My Life's Journey Led Me To Uganda
I am Angela and I lead a humble life in London. I trained as a nurse in 1970 to 1974 majoring in Adult and Pediatrics. I had a passion to work in a ward majorly for children with disability. When I was expecting my first child, I could hardly bear the emotional toll of the seeing amazing little children suffering. Unfortunately, after having four healthy children, I still did not go back to nursing for quite a long time. I spent a bulk of my career in private practice, working with a general practitioner and a series of years in the non-profit space. I then took a drastic detour and trained to be a priest in the Church of England.
When I first visited Uganda in 2010, volunteering with a charity supporting vulnerable children in schools in Kasese in Western Uganda I was deeply touched during the schools’ outreaches we did. The need for proper and accessible health care that we highly take for granted in the UK, struck home so deeply. Recently, I visited with another charity and we were able to donate some medical equipment and funds.
Volunteering With CoRSU
Amazingly, I was invited to join the board of one of the schools we support. The desire to work with the children with disability that had been rekindled with the first visit grew. We kept finding lots of clubfoot, neurofibromatosis and knocked knees in the community. One of my colleagues invited me to visit the Comprehensive Rehabilitation Hospital CoRSU as she had heard of their services. I was amazed when I first visited; the comprehensiveness of the services offered, the quality of the hospital and the humane touch from the staff towards the children. I still am amazed.
I wondered what it would take to have an experience in such an environment. Fortunately, after talking to Davide Naggi, CoRSU’s CEO I was offered an opportunity to volunteer with them for four weeks. My first experience was with the Outpatient’s Department; the sight of children walking in with pain and with poor mobility was so touching, quite reminiscent of my first experience with children with disability in London.
I then moved to the theater, saw firsthand on the quality of equipment and dedication of the surgeons and then a week later was in the general ward; where the post-surgical management was done. I was able to get the whole picture from when the patient comes to CoRSU and appreciate the post-surgical outcomes with legs straightened of some and others beginning to walk during the rehabilitation.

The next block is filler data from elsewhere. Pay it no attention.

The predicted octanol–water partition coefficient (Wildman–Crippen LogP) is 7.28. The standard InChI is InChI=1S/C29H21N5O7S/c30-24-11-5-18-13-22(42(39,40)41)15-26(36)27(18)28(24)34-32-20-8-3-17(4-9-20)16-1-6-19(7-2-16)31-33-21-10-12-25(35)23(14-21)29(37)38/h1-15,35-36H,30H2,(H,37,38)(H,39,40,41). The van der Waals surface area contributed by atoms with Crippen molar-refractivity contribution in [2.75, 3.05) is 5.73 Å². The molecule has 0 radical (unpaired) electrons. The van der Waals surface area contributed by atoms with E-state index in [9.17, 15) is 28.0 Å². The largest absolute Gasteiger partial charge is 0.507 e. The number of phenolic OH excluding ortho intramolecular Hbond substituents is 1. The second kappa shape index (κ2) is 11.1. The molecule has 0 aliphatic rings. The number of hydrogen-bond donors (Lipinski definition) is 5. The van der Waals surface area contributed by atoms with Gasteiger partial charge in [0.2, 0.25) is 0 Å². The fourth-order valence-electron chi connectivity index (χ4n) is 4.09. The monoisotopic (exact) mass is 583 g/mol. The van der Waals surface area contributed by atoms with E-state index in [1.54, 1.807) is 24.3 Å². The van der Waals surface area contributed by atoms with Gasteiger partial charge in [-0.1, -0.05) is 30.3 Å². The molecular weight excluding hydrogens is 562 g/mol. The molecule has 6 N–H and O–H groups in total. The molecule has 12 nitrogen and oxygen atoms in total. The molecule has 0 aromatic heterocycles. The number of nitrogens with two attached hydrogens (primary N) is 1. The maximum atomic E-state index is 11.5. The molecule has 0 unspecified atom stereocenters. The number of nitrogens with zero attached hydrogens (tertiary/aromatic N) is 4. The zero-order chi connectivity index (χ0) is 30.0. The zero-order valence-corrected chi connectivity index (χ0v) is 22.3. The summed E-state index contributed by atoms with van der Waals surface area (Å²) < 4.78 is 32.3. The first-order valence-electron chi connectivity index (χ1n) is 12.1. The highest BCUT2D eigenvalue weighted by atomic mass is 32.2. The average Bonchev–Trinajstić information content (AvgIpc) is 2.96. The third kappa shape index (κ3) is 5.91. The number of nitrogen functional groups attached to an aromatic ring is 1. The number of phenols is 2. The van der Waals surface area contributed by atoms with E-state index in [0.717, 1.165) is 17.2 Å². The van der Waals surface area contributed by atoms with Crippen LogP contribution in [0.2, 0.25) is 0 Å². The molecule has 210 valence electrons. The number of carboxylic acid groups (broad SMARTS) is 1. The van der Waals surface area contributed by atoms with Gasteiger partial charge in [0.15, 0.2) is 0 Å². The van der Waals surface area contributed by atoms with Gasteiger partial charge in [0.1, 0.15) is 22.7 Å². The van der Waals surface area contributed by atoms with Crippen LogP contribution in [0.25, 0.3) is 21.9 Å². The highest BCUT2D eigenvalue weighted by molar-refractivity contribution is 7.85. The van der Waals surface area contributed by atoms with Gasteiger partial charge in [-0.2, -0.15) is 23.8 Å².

I spent the last week with the education-rehab team, spending tonnes of hours and being involved with the children in games, classroom work and rehabilitative sports. There was so much laughter from them, clearly showing the hope for recovery they had.
I was particularly drawn to Martin, a 16-year-old boy who was paralyzed from the waist-down from an accident six months prior and in much pain. He had so much hope, and believed he could walk again. I was equally amazed on the team that worked with the children when they got artificial limbs and were in no time walking around the ward.
Total disability has something to teach especially to children that have had disability in other ways. In the UK, there is a high fetus abortion rate whenever parents discover their children have a form of disability that will inhibit the development of the child in their latter years. The team at CoRSU has given hope to every child that comes through their doors. I wish all the children in the UK, even before they are born, would be accorded the same chance as those that walk through the doors of CoRSU.
What an experience I had.
CoRSU Special - Part II
Today you meet a little boy named Miracle. One of the many patients who benefited from the great services that the CoRSU team offers. Having access to a police like CoRSU is often the deciding factor between a life in dignity, fully integrated into society and a life on the margins of the community, excluded and dependent on others. read more
CoRSU Special - Part III
Today I want you to meet Kaweesa Moses, a prosthetist and orthotist. He chose this professional as a result of wanting to help his brother to walk again. While unfortunately Moses was never able to fulfill his promise to his brother, he helped thousands of others. read more
CoRSU Special - Part IV
The physical limitations that often go hand in hand with an amputation are only one aspect of living with a disability. Stigmatization and social exclusion are other aspects that need to be overcome. CoRSU is working with a wholistic approach to assist people with disabilities to fully participate in all the activities of their communities and live a life in dignity. Read Jimmy's story, who suffered an amputation after osteomyelitis, but now leads the life of a happy teenager. read more